Why don’t some big companies complain about Iowa’s highest-in-the-nation corporation tax rate? Because they are on the receiving end.
The Department of Revenue last week issued the 2012 list of recipients of of the Iowa Research Activities Tax Credit over $500,000. Like the Earned Income Tax Credit for the working poor, the Research credit is “refundable.” If a recipient doesn’t actually owe tax, the state will send a check for the amount of the credit anyway.
For the working poor, the EITC is unabashedly a welfare program. For the corporate recipients, the credit is touted as “economic development.” I’m sure EITC recipients feel the same way about their government checks.
The report shows that about $34.2 million of the $50.5 million claimed in research credits was refunded — about 2/3. The biggest recipient of the credit was Rockwell Collins, which received $13.8 million in credits. The report doesn’t say how much credit was refunded for each large recipient; If 2/3 of the Rockwell Collins credits were refunded, that means Iowa taxpayers gave the company $9.2 million
I don’t believe Rockwell Collins, or anyone else, should pay Iowa corporation income tax. It is a bad tax whose repeal would make life better for Iowans. But that’s a long way from saying that taxpayers should actually cut annual welfare checks to corporations doing business in Iowa. While I don’t blame them for taking the checks — who turns down free money? — don’t try to tell me that it’s good for me.
Repeal of giveaways like the refundable research credit and the “economic development” credits given to the big fertilizer companies would go a long way towards paying for repeal of the corporation income tax for businesses lacking the lobbyists and wire-pullers needed to hit the corporate welfare jackpot. Maybe some day we’ll demand the legislature replace the tax-some, pay-others Iowa tax system with something better, like The Quick and Dirty Iowa Tax Reform Plan.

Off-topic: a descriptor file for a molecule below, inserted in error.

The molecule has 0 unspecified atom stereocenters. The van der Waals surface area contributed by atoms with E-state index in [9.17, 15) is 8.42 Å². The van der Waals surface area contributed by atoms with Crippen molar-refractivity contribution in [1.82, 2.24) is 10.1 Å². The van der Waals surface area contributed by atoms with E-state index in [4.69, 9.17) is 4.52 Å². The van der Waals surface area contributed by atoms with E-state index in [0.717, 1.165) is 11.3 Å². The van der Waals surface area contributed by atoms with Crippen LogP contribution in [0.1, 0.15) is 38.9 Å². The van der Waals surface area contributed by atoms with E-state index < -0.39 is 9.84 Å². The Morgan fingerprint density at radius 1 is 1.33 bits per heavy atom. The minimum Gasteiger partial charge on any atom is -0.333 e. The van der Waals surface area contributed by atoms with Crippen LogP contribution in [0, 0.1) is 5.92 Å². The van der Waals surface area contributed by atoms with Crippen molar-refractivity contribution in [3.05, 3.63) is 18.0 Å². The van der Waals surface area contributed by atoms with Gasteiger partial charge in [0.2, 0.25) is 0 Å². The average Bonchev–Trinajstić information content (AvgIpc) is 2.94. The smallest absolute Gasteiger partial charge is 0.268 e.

Speaking of Iowa Tax Reform, I have posted my analysis of the proposed Iowa 4.5% optional flat tax.
Dislike. The left-wing high-tax advocacy group Citizens for Tax Justice is scandalized that Facebook isn’t paying income taxes on its 2012 income (via the TaxProf):
Earlier this month, the Facebook Inc. released its first “10-K” annual financial report since going public last year. Hidden in the report’s footnotes is an amazing admission: despite $1.1 billion in U.S. profits in 2012, Facebook did not pay even a dime in federal and state income taxes.
Instead, Facebook says it will receive net tax refunds totaling $429 million. Facebook’s income tax refunds stem from the company’s use of a single tax break, the tax deductibility of executive stock options. That tax break reduced Facebook’s federal and state income taxes by $1,033 million in 2012, including refunds of earlier years’ taxes of $451 million.
So why are “executive stock options” deductible? Because they are taxable to the recipients as W-2 income. They are reported as taxable income on the executives 1040s at the same 35% top rate that the corporation pays. In other words, CTJ is upset because the executives, rather than the corporation, write the checks to the IRS.
There is no actual tax reduction. In fact, the government actually gets more income from the options than if Facebook had not issued the options and just paid 35% tax. Because they are also subject to the 2.9% medicare tax (3.8% starting in 2013), the option exercises actually generate additional revenue for the IRS. Presumably CTJ would want the executives to pay tax with no deduction on the other side. That seems unjust.